Mr. Newton's life had been an eventful one. He was formerly the captain of a Liverpool slave-ship ; and having gone through many dangers and vicissitudes, he became deeply impressed with religion, and entered holy orders. Much has been said and written upon the question how far Mr. Newton's particular religious teach- ing was adapted to a person of Cowper's delicately organized mental constitution. And certify the change from the calm and soothing influences of the daily service at Huntingdon, which Cowper regularly attended, to the excitement of prayer and class meetings, and of visiting the sick and dying at Olney, in all of which Newton required him to take a part, must have been very trying to such a tender mind, and such ^' a wounded and yet lively imagination'' as Cowper's. Some have been of opinion that the life which Cowper led during his first years at Olney, had a tendency to increase the morbid propensity of his delicately bah^ced constitution.


while others have thoaght that the best remedy for his disease of mind^ was the powerful counter-stimulant of enthusiasm. For my own part^ I am contented to beUeve that he was all along under the influence of a kind Providence, ever leading him '^ by the right way " to his heavenly rest. Certainly no one will question the strength and earnestness of Mr. Newton's religious con- victions; and, doubtless, the circumstances in which Cowper was thus placed, tended to develop the moral beauty of his character. His religious spirit responded to real piety in any form ; while his retirement, made pleasant to him by the society of those who loved and appreciated him, was favourable to the cultivation of his poetic powers.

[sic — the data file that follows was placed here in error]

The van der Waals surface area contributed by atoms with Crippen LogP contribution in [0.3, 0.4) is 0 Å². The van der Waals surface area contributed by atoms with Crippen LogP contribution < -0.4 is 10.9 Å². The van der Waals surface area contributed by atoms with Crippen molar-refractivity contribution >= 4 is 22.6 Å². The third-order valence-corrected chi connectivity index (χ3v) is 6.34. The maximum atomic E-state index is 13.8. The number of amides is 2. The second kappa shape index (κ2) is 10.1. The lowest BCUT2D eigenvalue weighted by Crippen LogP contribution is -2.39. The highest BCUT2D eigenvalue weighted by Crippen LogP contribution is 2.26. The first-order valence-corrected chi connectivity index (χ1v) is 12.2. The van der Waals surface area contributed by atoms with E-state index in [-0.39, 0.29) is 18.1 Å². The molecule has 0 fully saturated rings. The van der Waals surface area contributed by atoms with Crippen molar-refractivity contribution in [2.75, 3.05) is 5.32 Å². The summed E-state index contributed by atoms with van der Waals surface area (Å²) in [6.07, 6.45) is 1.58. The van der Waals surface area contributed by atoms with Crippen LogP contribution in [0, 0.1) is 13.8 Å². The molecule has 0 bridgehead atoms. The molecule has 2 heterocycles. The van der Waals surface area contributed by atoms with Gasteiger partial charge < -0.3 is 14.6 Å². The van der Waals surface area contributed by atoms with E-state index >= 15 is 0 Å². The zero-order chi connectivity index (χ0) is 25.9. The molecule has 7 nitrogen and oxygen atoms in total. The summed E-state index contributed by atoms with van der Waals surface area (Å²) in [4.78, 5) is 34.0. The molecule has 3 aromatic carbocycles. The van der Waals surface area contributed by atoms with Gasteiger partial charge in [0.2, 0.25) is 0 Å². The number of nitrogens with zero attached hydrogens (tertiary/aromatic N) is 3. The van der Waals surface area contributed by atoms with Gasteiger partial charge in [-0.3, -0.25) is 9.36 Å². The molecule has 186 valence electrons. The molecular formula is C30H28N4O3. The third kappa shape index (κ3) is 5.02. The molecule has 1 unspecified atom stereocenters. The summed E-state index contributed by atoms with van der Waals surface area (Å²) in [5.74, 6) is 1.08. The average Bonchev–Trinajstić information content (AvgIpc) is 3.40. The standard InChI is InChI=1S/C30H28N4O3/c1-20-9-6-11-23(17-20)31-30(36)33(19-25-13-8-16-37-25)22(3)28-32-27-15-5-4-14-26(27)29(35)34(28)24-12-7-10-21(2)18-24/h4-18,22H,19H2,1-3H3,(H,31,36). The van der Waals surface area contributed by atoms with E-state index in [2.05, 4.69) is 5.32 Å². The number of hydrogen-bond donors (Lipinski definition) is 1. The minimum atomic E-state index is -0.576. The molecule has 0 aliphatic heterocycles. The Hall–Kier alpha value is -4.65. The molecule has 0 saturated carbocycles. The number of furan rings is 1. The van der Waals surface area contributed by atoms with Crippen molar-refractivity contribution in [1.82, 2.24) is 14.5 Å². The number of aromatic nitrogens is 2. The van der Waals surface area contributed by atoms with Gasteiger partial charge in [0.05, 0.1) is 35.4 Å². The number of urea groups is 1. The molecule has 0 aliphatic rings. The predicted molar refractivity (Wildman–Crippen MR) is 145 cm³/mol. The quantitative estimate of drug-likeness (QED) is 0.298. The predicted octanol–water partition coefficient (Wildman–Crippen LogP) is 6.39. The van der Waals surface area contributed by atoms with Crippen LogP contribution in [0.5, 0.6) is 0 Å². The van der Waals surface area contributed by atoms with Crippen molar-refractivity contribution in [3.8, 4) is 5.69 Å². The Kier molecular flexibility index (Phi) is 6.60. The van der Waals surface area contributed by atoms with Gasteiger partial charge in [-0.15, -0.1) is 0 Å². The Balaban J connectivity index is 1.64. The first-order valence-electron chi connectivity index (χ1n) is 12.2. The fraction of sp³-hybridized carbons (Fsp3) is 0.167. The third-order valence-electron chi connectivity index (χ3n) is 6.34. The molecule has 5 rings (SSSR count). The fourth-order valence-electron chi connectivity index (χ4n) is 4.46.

During his residence at Oluey, Cowper became ac- quainted with Lady Austen, widow of Sir Robert Austen, Bart., and sister to the wife of a clergyman then living at Clifton Reynes. She was a person of a lively sprightly wit; and though the acquaintance was not long con- tinued, she helped greatly for a time to cheer him in some of his hours of melancholy. It is to this lady that we are indebted for the diverting "History of John Gilpin.'^ One evening, when the poet was unusually depressed, she amused him with the outlines of the story, as one that she had heard in her childhood. The story was eagerly assimilated by Cowper ; and it so tickled his fancy, that in the course of the night, he turned it into that ballad which has since been the source of merriment to thousands.